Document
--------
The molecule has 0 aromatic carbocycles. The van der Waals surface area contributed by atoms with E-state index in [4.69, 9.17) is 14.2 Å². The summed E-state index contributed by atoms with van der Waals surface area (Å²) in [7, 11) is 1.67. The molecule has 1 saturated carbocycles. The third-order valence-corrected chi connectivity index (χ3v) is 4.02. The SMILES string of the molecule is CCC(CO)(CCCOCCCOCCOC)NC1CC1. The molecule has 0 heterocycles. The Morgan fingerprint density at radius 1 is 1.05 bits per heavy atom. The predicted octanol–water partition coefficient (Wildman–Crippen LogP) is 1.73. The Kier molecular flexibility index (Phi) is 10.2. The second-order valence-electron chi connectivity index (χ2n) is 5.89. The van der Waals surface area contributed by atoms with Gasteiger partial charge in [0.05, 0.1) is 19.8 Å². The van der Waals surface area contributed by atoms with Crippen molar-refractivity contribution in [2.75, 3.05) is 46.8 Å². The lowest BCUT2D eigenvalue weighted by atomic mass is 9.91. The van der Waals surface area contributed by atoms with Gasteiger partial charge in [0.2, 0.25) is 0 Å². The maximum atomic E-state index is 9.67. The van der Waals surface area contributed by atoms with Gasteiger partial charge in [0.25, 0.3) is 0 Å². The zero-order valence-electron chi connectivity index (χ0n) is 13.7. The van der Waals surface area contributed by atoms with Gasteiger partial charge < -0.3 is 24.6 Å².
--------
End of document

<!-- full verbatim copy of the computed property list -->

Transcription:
The molecule has 0 aromatic carbocycles. The van der Waals surface area contributed by atoms with E-state index in [4.69, 9.17) is 14.2 Å². The summed E-state index contributed by atoms with van der Waals surface area (Å²) in [7, 11) is 1.67. The molecule has 1 saturated carbocycles. The third-order valence-corrected chi connectivity index (χ3v) is 4.02. The SMILES string of the molecule is CCC(CO)(CCCOCCCOCCOC)NC1CC1. The molecule has 0 heterocycles. The Morgan fingerprint density at radius 1 is 1.05 bits per heavy atom. The predicted octanol–water partition coefficient (Wildman–Crippen LogP) is 1.73. The Kier molecular flexibility index (Phi) is 10.2. The second-order valence-electron chi connectivity index (χ2n) is 5.89. The van der Waals surface area contributed by atoms with Gasteiger partial charge in [0.05, 0.1) is 19.8 Å². The van der Waals surface area contributed by atoms with Crippen molar-refractivity contribution in [2.75, 3.05) is 46.8 Å². The lowest BCUT2D eigenvalue weighted by atomic mass is 9.91. The van der Waals surface area contributed by atoms with Gasteiger partial charge in [0.2, 0.25) is 0 Å². The maximum atomic E-state index is 9.67. The van der Waals surface area contributed by atoms with Gasteiger partial charge in [0.25, 0.3) is 0 Å². The zero-order valence-electron chi connectivity index (χ0n) is 13.7. The van der Waals surface area contributed by atoms with Gasteiger partial charge < -0.3 is 24.6 Å².